After Raqqa, Trump says US shifts to ‘new phase’ in Syria

In this Oct. 17, 2017, photo, President Donald Trump speaks during a news conference in the Rose Garden of the White House in Washington. (AP)
Updated 22 October 2017
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After Raqqa, Trump says US shifts to ‘new phase’ in Syria

STERLING, Virginia: President Donald Trump is portraying the Daesh group’s ouster from its Syrian stronghold as a milestone in the US fight against terrorism and a step toward a political transition and lasting peace in Syria.
That assessment, in a statement released Saturday, runs counter to warnings in recent days from his national security aides that the militants remain fully capable of striking American interests. And there are no signs of an impending political transition, with Syrian President Bashar Assad’s government newly strengthened.
Kurdish-led forces on Friday declared victory in Raqqa, the extremists’ self-declared capital, where they had terrorized the population for four years.
Trump called it “a critical breakthrough in our worldwide campaign to defeat Daesh and its wicked ideology” and said “the end of the Daesh caliphate is in sight.”
He cited his efforts to empower US military forces on the ground, and repeated his claim that more had been done to defeat the group in recent months “than in the past several years.”
The US “will soon transition into a new phase” in Syria, Trump said, and offer support to local security forces. He said the US will back diplomatic negotiations to end the violence, allow refugees to return safely home, and “yield a political transition that honors the will of the Syrian people.”
There is no indication, however, that a political transition will come any time soon.
UN-led talks have shown no serious signs of picking up steam. The ouster of IS forces from Raqqa and other parts of Syria has overlapped with the increased influence of Iran and Russia in the country and a stronger hand for Assad, dimming prospects even further for the type of political solution the US has long wanted to see.
Most Raqqa residents fled long ago and are now scattered across refugee camps or abroad, and there is little for them to return to. The once vibrant metropolis on the Euphrates River has largely been reduced to rubble and is littered with land mines and booby traps.
So far, the Trump administration has shown little appetite for longer-term engagement or involvement in nation-building in Iraq and Syria. While it will work to clear Raqqa of mines and restore basic services like water and electricity, Washington has made it evidence that it has no intention of playing the leading role in rebuilding the city.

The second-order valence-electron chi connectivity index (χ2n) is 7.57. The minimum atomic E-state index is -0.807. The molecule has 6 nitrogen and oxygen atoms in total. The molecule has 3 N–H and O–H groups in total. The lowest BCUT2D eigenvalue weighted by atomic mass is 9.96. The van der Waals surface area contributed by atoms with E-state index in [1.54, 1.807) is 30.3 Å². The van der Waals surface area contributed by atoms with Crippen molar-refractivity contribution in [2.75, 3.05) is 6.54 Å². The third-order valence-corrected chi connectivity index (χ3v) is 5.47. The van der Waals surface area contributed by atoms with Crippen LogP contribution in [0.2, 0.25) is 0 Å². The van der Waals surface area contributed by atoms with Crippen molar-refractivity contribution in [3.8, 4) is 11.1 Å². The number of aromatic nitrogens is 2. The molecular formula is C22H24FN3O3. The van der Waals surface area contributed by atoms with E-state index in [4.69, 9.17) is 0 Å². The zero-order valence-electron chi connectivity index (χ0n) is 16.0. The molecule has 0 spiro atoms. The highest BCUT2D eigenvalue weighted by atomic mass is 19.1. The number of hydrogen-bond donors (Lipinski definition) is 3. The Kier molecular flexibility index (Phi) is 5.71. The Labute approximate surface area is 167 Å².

National security officials, including CIA director Mike Pompeo, have warned that just because IS has been evicted from Raqqa, it doesn’t mean the group won’t be able to carry out attacks against the United State.
The US military this past week estimated that 6,500 IS fighters remain in eastern Syria and western Iraq, many concentrated along the Euphrates River valley straddling the border. Those fighters pose an insurgent threat in both countries and an ideological threat globally.


British defense contractor under fraud investigation over suspected corruption in Algeria

Updated 9 min 45 sec ago
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British defense contractor under fraud investigation over suspected corruption in Algeria

  • Ultra said in a statement that it had referred itself to the British fraud authorities and that the SFO investigation concerned the business conduct of Ultra, its subsidiaries, employees and associated persons
  • The SFO’s investigation into Ultra, which makes military electronics for land, air and sea forces, follows probes into other British companies operating in the defense sector including Rolls-Royce and BAE Systems

LONDON: Ultra Electronics on Thursday announced that the UK’s Serious Fraud Office had opened a criminal investigation into “suspected corruption in the conduct of business” by the British defense contractor in Algeria.
Ultra said in a statement that it had referred itself to the British fraud authorities and that the SFO investigation concerned the business conduct of Ultra, its subsidiaries, employees and associated persons.
“Given the stage of these matters, it is not possible to estimate reliably what effect the outcome of this matter may have on the group,” Ultra said, adding that it continued to co-operate with the SFO.
The SFO in a statement said it was looking into Ultra but said it could not provide additional information as the investigation “is live.”
Ultra shares were down 6 percent in early trade.
The SFO’s investigation into Ultra, which makes military electronics for land, air and sea forces, follows probes into other British companies operating in the defense sector including Rolls-Royce and BAE Systems.
Ultra Electronics’s biggest market is North America with just 17 percent of its revenue coming from what it calls “rest of the world.” It does not mention Algeria in its annual report.
Ultra, which last month abandoned a bid for US company Sparton Corp. due to anti-trust concerns, is currently without a chief executive.
Douglas Caster assumed the role of executive chairman last year after the previous CEO quit. New CEO Simon Pryce is due to join in June.
The SFO has been criticized by lawmakers in the past over its efforts to bring companies and senior individuals to book. More recently it has secured deferred prosecution agreements with Rolls-Royce and Tesco and filed unprecedented criminal charges against Barclays and former senior executives.